My Recent Experience
The other day I came upon a very common sight: a toddler in a pushchair swiping a smartphone to watch the pretty colors go by. All his attention was inches from his nose while the vibrant beauty and mystery of life in Manhattan unfolded around him. I can understand the need for distraction, but is a phone the best option?
There are others I have observed who use the opportunity of going from Point A to Point B to encourage a child’s curiosity. Parents and caretakers point to a particular building, or a beautiful tree, or a foraging squirrel and, in doing so, engage the child’s delight of discovery.
This latter group of individuals effectively teaches children to observe the world around them – and to be curious as they interact with their environment. There is a lesson here for us, as well.
Seeing and Conversation
In the new Broadway musical “Some Like it Hot” (which I loved!!), one character says,
“The world only reacts to what it sees. And in my experience, the world doesn’t have very good eyesight.”
Not only do we react to what we see, we often share that reaction with others. Perhaps one of the kindest things we can do is to be fully aware of what is right in front of us.
I wish I could say that I check the box on this one, but all the times I’ve tripped or fallen as a result of not seeing a sidewalk upheave or an indentation in the street attests to the fact that I need to do a far better job.
I am too often guilty of keeping my head in the clouds as I follow some jumble of thoughts rather than focusing on my immediate environment. Most often, however, I am curious and observant – and there is an advantage to that when it comes to conversation.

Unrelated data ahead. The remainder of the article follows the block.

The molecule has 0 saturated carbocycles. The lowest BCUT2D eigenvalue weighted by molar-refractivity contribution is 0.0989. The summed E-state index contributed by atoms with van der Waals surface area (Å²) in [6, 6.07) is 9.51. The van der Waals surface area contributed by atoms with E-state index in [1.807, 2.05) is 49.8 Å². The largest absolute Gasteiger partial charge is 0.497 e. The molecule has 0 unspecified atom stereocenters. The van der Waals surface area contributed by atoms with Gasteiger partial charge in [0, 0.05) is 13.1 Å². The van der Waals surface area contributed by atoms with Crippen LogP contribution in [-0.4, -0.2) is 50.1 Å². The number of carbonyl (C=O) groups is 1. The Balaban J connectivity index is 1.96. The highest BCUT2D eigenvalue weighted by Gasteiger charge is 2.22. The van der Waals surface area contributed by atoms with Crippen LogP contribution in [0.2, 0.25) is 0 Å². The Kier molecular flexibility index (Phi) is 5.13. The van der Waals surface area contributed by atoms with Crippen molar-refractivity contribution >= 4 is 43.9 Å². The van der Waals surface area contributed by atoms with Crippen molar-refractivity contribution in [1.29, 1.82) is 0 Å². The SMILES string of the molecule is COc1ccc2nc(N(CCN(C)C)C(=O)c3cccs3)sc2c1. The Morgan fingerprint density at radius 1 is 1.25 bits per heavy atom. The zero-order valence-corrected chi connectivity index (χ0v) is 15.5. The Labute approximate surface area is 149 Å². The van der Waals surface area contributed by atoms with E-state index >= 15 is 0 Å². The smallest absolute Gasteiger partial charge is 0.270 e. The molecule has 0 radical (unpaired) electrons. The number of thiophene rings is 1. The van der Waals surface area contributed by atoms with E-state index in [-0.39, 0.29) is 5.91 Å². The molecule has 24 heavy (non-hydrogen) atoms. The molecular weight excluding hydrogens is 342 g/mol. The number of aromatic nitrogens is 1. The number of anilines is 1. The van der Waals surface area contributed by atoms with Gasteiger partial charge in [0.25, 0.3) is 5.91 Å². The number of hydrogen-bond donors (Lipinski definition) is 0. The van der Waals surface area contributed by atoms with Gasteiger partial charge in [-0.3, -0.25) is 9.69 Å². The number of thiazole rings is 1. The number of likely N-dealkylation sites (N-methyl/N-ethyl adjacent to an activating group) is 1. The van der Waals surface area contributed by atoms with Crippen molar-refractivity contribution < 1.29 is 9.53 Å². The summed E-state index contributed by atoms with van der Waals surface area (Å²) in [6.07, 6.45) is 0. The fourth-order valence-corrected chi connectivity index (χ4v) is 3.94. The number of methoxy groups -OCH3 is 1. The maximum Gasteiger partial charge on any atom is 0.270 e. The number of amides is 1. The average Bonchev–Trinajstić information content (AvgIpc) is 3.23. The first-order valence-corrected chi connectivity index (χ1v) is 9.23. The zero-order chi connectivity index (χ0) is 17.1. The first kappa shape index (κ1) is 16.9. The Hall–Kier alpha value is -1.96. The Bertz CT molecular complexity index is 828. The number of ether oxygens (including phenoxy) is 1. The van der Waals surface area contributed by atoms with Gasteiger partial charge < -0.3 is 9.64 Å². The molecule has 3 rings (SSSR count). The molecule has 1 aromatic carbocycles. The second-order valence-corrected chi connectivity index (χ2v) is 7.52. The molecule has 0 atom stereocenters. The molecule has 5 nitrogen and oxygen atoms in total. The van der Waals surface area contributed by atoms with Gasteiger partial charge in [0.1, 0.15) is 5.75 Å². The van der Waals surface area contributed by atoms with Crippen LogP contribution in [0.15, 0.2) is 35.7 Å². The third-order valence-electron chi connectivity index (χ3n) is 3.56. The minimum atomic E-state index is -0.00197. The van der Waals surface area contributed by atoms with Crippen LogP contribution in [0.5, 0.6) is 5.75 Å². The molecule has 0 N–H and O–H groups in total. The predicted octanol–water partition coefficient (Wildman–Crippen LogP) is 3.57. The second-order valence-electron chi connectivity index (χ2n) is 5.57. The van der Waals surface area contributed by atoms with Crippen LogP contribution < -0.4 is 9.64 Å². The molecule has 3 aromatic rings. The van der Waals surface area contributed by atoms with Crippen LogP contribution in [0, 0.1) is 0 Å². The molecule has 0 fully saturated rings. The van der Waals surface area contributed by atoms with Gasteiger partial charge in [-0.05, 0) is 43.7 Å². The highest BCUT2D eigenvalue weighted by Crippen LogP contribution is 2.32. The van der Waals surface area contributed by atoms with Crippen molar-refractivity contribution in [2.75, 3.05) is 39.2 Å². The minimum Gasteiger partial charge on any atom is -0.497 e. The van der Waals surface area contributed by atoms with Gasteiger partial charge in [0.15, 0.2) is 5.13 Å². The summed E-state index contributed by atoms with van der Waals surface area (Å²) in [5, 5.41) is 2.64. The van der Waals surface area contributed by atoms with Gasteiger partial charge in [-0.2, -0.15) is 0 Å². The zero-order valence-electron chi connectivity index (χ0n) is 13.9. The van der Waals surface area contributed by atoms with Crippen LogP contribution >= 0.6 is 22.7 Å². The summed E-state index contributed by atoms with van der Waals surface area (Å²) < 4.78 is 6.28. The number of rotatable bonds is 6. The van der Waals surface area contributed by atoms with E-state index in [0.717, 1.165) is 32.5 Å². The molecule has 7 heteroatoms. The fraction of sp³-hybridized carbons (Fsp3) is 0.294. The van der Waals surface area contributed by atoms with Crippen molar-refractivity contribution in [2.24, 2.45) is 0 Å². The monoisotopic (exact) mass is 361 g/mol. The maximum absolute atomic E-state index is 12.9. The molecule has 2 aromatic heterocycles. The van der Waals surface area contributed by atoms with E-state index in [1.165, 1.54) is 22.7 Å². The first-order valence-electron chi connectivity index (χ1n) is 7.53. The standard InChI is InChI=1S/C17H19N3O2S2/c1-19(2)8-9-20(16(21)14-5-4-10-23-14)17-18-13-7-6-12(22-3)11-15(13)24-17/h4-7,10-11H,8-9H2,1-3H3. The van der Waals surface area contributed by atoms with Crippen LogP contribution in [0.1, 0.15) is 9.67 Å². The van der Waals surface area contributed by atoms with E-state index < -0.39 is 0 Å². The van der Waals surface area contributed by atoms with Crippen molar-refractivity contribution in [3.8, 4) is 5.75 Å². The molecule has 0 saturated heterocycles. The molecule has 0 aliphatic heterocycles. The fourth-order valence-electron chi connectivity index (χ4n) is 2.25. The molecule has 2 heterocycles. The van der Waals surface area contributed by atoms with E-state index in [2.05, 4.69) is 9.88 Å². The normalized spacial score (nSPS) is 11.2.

I often hear the lament, “I don’t know what to talk about.” Really?! Not only are there your varied interests and your curiosity about another person, you also have an unlimited number of observations to make and share from the world in which you interact.
More likely, choosing just one from an infinite array of topics to start a conversation might be the challenge. Once we start talking, the door opens for a bit of alchemy. We delve deeper and understand more as we hear additional points of view. That is the beauty of conversation.
What we see impacts what we talk about – and what we talk about impacts how we process what we see. Curiosity engages us in our environment, which expands our vision and enhances our understanding. We start seeing with fresh eyes.
The process of sharing can allow a delightful, delicious conversation to unfold, which is something that makes me very happy.
What do you see?
Image by prostooleh on Freepik.
2 thoughts on “I Spy with My Little Eye ….”
Thanks for this reminder Cathy…
Thank you for your much-appreciated comment, JoAnn!